Although there is not always a direct relationship between correction of plantar pressures and relief of symptoms, hallux valgus correction can improve metatarsalgia. In 17 studies of hallux valgus surgery in which data was given for the prevalence of metatarsalgia before and after surgery, or at least for the changes in prevalence, 362 patients had metatarsalgia before metatarsal osteotomy and 189 afterwards. Eight different procedures were represented (Wilson, scarf, Ludloff, Mann, distal chevron, proximal chevron, McBride and Mitchell) and only after the Wilson osteotomy did more patients have metatarsalgia than pre-operatively. Patients who had non-Wilson osteotomies were 40% as likely to have metatarsalgia after surgery than before, and (where this data was available) four times as likely to be relieved of pre-operative metatarsalgia than to acquire it for the first time after surgery. Of course, this was only a small minority of the series reporting the results of hallux valgus surgery, so there is considerable potential for selection bias; and it was not always clear whether other procedures had been performed that might have had an effect on metatarsalgia (such as hammertoe correction).

The main factors that seem to be associated with the development of metatarsalgia after hallux valgus surgery are first metatarsal shortening and dorsal malunion, and instability of the great toe. Merkel (1983) found that patients with more than 10mm first metatarsal shortening had only 71% good/excellent results compared with 90% in those with less shortening - most of the poor results seem to have been due to metatarsalgia. The centre of pressure was more lateral in those with a short first metatarsal. Jung et al reprted a cadaver study in which pressures were measured under the metatarsal heads after osteotomies of the irst metatarsal simulating 10deg dorsal angulation, 5mm shortening and 10mm shortening. 1st MT pressures were reduced from baseline and 2nd (and to a lesser extent 3rd and 4th) MT pressures increased, with the greatest difference in the 10mm shortening model. No larger shortenings were studied. Toth reported a strong association between 1st metatarsal shortening after Lindgren-Turan (2007) and Wu (modified Mitchell) (2008) osteotomies, although the mean shortening was only 3.8mm in the Lindgren-Turan series and the mean length increased minimally in the Wu series. Unfortunately relatively little detailed information was provided in these papers.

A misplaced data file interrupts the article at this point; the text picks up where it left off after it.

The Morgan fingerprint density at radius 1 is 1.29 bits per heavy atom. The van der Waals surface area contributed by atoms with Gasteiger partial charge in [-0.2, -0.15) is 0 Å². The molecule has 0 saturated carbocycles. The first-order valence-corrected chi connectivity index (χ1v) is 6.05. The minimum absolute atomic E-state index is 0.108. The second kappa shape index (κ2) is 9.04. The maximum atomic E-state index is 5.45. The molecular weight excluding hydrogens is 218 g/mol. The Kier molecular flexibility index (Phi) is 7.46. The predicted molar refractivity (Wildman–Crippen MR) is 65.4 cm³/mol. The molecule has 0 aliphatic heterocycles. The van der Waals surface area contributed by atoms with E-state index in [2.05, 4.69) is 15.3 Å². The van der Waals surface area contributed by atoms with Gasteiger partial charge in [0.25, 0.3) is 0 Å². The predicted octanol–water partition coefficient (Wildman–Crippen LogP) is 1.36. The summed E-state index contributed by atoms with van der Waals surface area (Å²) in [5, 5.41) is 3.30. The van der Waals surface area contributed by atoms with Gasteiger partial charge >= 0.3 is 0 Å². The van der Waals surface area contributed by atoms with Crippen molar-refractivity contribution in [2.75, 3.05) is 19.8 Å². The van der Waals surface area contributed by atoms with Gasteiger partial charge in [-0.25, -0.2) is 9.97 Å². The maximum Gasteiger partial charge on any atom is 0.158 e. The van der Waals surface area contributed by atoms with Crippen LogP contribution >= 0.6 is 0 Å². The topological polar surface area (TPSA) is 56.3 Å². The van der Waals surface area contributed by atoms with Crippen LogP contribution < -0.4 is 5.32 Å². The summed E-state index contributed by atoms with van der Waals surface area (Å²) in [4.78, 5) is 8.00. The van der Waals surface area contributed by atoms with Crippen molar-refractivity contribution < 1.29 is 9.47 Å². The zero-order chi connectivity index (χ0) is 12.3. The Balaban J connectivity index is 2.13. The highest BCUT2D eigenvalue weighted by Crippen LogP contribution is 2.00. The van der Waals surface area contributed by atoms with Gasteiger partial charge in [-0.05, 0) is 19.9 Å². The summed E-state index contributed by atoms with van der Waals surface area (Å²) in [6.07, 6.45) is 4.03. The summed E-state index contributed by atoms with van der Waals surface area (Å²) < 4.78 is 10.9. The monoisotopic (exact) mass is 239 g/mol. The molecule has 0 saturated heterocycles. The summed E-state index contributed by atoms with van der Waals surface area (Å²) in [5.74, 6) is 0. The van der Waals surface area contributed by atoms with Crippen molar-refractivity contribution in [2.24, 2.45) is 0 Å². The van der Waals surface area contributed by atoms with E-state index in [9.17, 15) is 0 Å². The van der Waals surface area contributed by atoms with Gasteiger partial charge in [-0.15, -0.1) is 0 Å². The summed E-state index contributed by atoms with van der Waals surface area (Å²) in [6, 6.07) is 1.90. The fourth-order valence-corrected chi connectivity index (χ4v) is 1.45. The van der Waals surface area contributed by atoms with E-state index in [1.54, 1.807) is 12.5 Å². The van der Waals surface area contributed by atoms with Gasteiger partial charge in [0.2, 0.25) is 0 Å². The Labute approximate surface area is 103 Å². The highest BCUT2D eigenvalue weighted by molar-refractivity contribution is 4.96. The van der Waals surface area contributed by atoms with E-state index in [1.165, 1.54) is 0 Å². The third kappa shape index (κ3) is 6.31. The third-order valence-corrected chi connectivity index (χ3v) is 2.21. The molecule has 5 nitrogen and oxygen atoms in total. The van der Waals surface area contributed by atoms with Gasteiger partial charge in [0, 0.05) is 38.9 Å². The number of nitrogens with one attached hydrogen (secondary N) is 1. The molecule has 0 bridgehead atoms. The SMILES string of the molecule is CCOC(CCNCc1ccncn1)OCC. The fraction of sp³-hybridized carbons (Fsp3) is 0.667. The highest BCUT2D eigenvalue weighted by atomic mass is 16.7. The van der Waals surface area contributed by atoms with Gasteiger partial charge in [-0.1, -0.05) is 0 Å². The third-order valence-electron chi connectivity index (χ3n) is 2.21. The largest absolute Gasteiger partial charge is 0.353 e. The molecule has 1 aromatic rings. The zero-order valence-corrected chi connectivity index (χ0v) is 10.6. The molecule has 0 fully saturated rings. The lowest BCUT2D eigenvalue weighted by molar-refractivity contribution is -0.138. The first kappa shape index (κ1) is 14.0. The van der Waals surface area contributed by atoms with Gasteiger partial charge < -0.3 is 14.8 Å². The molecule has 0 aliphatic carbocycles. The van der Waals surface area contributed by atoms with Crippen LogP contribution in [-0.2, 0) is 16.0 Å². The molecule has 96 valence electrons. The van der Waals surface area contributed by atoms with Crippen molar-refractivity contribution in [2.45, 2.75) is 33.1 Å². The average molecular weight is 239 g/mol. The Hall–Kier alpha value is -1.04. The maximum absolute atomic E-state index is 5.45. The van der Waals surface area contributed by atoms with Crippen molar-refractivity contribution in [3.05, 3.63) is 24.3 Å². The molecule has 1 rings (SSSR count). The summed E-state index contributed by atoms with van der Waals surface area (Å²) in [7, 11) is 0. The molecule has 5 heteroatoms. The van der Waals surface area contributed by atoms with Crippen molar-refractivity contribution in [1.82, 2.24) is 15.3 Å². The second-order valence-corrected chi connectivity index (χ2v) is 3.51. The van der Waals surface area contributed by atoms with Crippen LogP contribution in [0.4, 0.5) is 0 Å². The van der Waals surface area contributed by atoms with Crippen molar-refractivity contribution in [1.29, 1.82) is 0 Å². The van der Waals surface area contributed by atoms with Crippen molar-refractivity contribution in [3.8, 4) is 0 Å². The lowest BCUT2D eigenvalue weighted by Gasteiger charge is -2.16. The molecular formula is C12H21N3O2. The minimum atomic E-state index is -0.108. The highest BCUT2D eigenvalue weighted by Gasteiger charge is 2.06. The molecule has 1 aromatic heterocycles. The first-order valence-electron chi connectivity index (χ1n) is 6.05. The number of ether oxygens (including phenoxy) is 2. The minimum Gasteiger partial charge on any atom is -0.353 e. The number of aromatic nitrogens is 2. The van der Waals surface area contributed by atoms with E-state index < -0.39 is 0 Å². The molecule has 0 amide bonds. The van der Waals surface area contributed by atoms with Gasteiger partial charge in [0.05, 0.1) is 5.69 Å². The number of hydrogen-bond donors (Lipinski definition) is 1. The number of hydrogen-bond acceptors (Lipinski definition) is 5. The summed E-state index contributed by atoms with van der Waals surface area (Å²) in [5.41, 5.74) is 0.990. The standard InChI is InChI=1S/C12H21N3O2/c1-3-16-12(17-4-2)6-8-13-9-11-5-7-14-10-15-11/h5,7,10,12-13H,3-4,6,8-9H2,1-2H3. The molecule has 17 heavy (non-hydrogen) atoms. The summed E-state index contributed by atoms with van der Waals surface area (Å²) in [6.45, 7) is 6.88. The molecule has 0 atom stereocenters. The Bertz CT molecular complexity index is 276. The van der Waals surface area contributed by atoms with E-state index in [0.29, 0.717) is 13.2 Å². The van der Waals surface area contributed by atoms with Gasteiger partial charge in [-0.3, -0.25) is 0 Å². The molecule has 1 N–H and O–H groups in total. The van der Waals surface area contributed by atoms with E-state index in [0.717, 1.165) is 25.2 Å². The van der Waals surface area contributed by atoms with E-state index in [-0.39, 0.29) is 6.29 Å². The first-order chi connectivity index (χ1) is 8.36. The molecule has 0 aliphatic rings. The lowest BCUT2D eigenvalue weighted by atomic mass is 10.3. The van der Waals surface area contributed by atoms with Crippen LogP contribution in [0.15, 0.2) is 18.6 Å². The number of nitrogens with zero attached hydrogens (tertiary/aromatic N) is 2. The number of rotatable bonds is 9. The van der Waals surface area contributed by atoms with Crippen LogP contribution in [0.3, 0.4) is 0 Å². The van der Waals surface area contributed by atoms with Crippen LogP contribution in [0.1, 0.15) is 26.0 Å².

Overall, hallux valgus can defunction the first ray enough to cause or contribute to metatarsalgia. This pain is likely to be improved by a hallux valgus correction. However, about 5-10% of patients who have a hallux valgus correction develop lateral forefoot pain for the first time. This is associated with metatarsal shortening and dorsiflexion, but other factors are also relevant and procedures should not be condemned out of hand simply because they shorten the first metatarsal. For instance, shortening is a recognised part of the Mitchell and scarf osteotomies and is compensated by plantar flexion or displacement of the metatarsal head.